ROME (CNS) – Thousands of people from dozens of nations, a variety of Christian denominations and several other religious traditions packed into Rome’s Basilica of St. Paul Outside the Walls to pay their final respects to Chiara Lubich, founder of the Focolare movement.
In a message read at her March 18 funeral, Pope Benedict XVI told the mourners: “Many are the reasons for giving thanks to the Lord for the gift he gave the Church in this woman of fearless faith.”
The congregation’s thanks was expressed with loud, sustained applause that accompanied the measured pace of the six men carrying her coffin on their shoulders from the basilica’s entrance to a carpet at the foot of the altar.
Lubich, 88, died on March 14. The Focolare movement, which she founded in the 1940s, now involves more than 2 million people in 182 countries.
Pope Benedict called her “a messenger of hope and peace, founder of a vast spiritual family that embraces multiple fields of evangelisation,” from spirituality for families to a project that encourages business owners to embrace an “economy of communion” or sharing.
The Pope said he wanted to thank God “especially for the service Chiara gave to the church: a silent and incisive service, always in harmony with the magisterium of the Church.”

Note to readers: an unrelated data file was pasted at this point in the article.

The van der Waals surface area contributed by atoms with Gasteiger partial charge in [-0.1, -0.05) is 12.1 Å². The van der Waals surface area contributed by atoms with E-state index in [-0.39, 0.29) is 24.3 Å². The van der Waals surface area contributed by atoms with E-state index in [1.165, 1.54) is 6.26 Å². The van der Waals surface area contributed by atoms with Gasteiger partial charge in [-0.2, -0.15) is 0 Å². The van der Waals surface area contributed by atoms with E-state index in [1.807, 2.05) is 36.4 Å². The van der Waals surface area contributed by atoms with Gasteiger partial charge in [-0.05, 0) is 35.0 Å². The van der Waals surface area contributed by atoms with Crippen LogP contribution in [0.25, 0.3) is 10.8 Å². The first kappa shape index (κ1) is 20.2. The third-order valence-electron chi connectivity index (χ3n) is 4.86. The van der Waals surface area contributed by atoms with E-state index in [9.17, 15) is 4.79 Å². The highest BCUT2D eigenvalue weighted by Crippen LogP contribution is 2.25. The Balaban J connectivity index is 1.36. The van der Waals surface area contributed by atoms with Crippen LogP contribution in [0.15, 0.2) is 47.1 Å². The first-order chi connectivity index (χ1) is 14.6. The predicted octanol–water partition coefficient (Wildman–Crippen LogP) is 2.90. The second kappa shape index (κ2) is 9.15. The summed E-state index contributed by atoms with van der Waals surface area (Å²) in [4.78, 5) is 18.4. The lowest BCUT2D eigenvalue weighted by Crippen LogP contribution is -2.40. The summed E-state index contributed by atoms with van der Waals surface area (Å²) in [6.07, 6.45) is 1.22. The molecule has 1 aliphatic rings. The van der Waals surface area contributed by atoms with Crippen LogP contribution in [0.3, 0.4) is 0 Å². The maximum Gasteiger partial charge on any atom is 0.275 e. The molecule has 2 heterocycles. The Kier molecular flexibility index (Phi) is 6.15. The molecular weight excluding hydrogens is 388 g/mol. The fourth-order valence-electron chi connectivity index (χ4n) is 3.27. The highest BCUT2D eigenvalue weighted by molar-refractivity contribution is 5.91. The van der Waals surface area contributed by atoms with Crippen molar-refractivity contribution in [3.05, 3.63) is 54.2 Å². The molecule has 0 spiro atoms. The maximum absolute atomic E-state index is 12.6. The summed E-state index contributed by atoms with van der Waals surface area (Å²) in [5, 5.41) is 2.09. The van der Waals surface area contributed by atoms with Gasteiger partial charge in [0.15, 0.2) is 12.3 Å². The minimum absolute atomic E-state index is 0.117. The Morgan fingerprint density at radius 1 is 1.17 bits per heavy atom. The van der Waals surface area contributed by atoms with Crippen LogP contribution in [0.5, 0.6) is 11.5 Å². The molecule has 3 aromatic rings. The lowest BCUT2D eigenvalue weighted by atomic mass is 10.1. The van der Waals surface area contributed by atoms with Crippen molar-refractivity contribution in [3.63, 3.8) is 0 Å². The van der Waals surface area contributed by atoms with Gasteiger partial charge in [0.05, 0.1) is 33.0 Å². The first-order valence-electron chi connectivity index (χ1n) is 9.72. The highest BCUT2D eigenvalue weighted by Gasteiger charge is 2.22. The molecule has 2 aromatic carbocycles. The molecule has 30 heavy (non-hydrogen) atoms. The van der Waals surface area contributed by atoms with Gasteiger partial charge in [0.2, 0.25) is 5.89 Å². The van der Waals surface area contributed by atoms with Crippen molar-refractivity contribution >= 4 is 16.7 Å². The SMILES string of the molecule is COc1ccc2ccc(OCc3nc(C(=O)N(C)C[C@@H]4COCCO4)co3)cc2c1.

She always was guided by the thinking of the popes, he said. “In fact, looking at the initiatives she undertook, one even could say that she almost had the prophetic ability to intuit and put it into action ahead of time,” he added.
Cardinal Tarcisio Bertone, Vatican Secretary of State, presided over the funeral Mass, which was preceded by statements of thanks and praise from Orthodox, Anglican and Lutheran representatives as well as from the Jewish, Buddhist and Muslim communities with whom Lubich was in dialogue.
In his homily, Cardinal Bertone said that with her death “Chiara will meet the one whom she loved without seeing and, full of joy, can exclaim, ‘Yes, my Redeemer lives’.”
“The life of Chiara Lubich is a love song to God, to the God who is love,” he said.
Rather than creating institutions, he said, “she dedicated herself to lighting the fire of the love of God in hearts,” helping people find ways to share God’s love with others through a spirituality focused on unity.